Mariano Isaac Abella
Mariano Isaac Abella was born on 26 September 1860 in Nueva Caceres, Ambos Camarines, Philippines. He was the eldest child of Manuel Pinzon Abella and Bibiana Isaac.
Mariano spent his early years in his hometown. The 12-year-old Mariano was sent to study at the Colegio de San Juan de Letran in Manila, where he received his bachillerato in 1879. Between frequent trips to Ambos Camarines to tend to the families agricultural interests, he finished his law degree at the University of Santo Tomas in 1889. Like many of his university contemporaries, he embarked for Spain in 1890, to see the world and to fuel his Reformist leanings. From Spain, he travelled to France, Belgium, Germany and Italy and stayed abroad for 4 years. He returned to the Philippines on April 27,1894 on board the ship Montevideo, accompanied by the brothers Juan and Antonio Luna.
Mariano returned to his hometown and built a successful law practice. In time, he became a justice of the peace and a judge of the Court of First Instance. He married Juana Hernandez Imperial, and their union was blessed with two children: Manuel and Socorro.
At the heels of the Tagalog insurrection, the Bicol region felt the brunt of the government’s campaigns to crush the looming revolution. Suspected of rebellion against Spain, Mariano was arrested on 16 September 1896; while his father and brothers were taken a few days later. His properties were seized soon after, on 11 November 1896. He was set free by the Spanish court in the summary trial on 29 December 1896. His father Manuel and brother Domingo were executed in Bagumbayan; while his brother Ramon was exiled to Fernando Po Island in Africa.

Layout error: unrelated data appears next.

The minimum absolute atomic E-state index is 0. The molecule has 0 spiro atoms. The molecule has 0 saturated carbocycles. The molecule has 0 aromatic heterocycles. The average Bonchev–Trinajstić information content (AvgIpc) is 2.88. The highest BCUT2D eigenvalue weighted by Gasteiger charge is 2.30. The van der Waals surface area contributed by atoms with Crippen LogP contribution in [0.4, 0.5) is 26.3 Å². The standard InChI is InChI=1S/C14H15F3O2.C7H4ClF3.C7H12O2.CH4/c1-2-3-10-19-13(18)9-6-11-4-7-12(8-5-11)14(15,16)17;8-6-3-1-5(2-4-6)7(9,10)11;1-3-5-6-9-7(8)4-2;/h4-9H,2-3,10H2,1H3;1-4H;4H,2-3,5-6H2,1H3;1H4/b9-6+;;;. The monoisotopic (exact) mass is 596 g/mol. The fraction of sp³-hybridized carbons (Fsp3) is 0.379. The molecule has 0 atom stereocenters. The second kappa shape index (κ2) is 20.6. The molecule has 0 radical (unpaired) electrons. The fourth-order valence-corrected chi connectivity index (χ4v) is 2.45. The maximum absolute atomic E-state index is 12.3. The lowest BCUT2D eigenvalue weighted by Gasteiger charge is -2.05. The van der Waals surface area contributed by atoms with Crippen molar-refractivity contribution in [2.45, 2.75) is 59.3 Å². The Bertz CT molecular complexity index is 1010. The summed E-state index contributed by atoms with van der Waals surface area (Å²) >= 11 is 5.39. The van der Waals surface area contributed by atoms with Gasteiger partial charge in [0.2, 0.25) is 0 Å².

His family’s tragedies fuelled Mariano’s fervor to reform government. As the representative of Ambos Camarines to the Malolos Congress, Manuel was one of the 94 signatories of the 1898 Malolos Constitution, which established the First Philippine Republic. He served as the governor of Ambos Camarines (the area known today as Camarines Norte and Camarines Sur) for three terms: 1898, 1904, and 1907. In 1916, he ran unsuccessfully for the Senator post in the sixth district against Jose Fuentebella, Tomas Arejola, Vicente de Vera and Mario Guariña.
As a businessman, he actively participated in the management of his family’s land. He also held the Congressional franchise to install, operate and maintain the electric power system in various towns in Bicol. The franchise was eventually transferred to bigger companies like the Bicol Electric Company and the Manila Electric Company.
An elementary school in Naga City was named after him.
Mariano Isaac Abella’s Family Tree can be found in Geni.com.
1. Barameda, Jose V. ‘’The Bicol Martyrs of 1896 revisited” on Bicol Mail. Date published: 15 January 2008. Date accessed: 26 May 2010.
2. “The Family of Bibiana Isaac and Manuel Abella”. Date published: 20 April 2008. Date accessed: 26 May 2010.
3. GR 8822, dated 30 March 1915. The LawPhil Project. Date accessed: 26 May 2010.
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5. GR L-13017, dated 09 March 1918. The LawPhil Project. Date accessed: 25 July 2010.
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7. The 1898 Philippine Constitution. Chan-Robles Virtual Library. Date published: 19 Jul 1998. Date accessed: 26 May 2010.